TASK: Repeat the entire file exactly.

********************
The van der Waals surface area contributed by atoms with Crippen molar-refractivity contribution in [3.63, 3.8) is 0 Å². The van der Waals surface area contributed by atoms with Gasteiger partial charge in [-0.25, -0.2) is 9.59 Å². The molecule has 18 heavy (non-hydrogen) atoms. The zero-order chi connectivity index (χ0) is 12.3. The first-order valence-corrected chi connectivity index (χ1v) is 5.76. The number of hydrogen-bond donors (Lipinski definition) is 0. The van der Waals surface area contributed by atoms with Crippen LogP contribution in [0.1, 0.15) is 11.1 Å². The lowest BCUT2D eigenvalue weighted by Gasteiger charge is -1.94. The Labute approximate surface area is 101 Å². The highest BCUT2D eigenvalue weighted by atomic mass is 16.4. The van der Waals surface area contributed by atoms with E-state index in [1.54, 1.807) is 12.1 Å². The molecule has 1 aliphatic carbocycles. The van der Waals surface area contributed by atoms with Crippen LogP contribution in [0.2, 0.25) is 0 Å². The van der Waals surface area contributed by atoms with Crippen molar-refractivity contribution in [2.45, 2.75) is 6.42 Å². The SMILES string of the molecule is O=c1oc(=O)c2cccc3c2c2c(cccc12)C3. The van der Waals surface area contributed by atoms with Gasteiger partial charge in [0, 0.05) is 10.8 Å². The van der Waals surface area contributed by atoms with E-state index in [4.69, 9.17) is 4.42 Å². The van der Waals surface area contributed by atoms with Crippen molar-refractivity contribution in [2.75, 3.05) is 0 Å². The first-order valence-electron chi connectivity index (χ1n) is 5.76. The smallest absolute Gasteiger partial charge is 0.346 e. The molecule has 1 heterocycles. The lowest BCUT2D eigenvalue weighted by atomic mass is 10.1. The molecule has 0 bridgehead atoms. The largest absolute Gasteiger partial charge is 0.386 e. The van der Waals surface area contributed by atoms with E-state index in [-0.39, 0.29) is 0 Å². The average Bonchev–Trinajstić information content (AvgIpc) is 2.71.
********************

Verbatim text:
The van der Waals surface area contributed by atoms with Crippen molar-refractivity contribution in [3.63, 3.8) is 0 Å². The van der Waals surface area contributed by atoms with Gasteiger partial charge in [-0.25, -0.2) is 9.59 Å². The molecule has 18 heavy (non-hydrogen) atoms. The zero-order chi connectivity index (χ0) is 12.3. The first-order valence-corrected chi connectivity index (χ1v) is 5.76. The number of hydrogen-bond donors (Lipinski definition) is 0. The van der Waals surface area contributed by atoms with Crippen LogP contribution in [0.1, 0.15) is 11.1 Å². The lowest BCUT2D eigenvalue weighted by Gasteiger charge is -1.94. The Labute approximate surface area is 101 Å². The highest BCUT2D eigenvalue weighted by atomic mass is 16.4. The van der Waals surface area contributed by atoms with E-state index in [1.54, 1.807) is 12.1 Å². The molecule has 1 aliphatic carbocycles. The van der Waals surface area contributed by atoms with Crippen LogP contribution in [0.2, 0.25) is 0 Å². The van der Waals surface area contributed by atoms with Crippen molar-refractivity contribution in [2.45, 2.75) is 6.42 Å². The SMILES string of the molecule is O=c1oc(=O)c2cccc3c2c2c(cccc12)C3. The van der Waals surface area contributed by atoms with Gasteiger partial charge in [0, 0.05) is 10.8 Å². The van der Waals surface area contributed by atoms with E-state index in [4.69, 9.17) is 4.42 Å². The van der Waals surface area contributed by atoms with Crippen molar-refractivity contribution in [2.75, 3.05) is 0 Å². The first-order valence-electron chi connectivity index (χ1n) is 5.76. The smallest absolute Gasteiger partial charge is 0.346 e. The molecule has 1 heterocycles. The lowest BCUT2D eigenvalue weighted by atomic mass is 10.1. The molecule has 0 bridgehead atoms. The largest absolute Gasteiger partial charge is 0.386 e. The van der Waals surface area contributed by atoms with E-state index in [-0.39, 0.29) is 0 Å². The average Bonchev–Trinajstić information content (AvgIpc) is 2.71.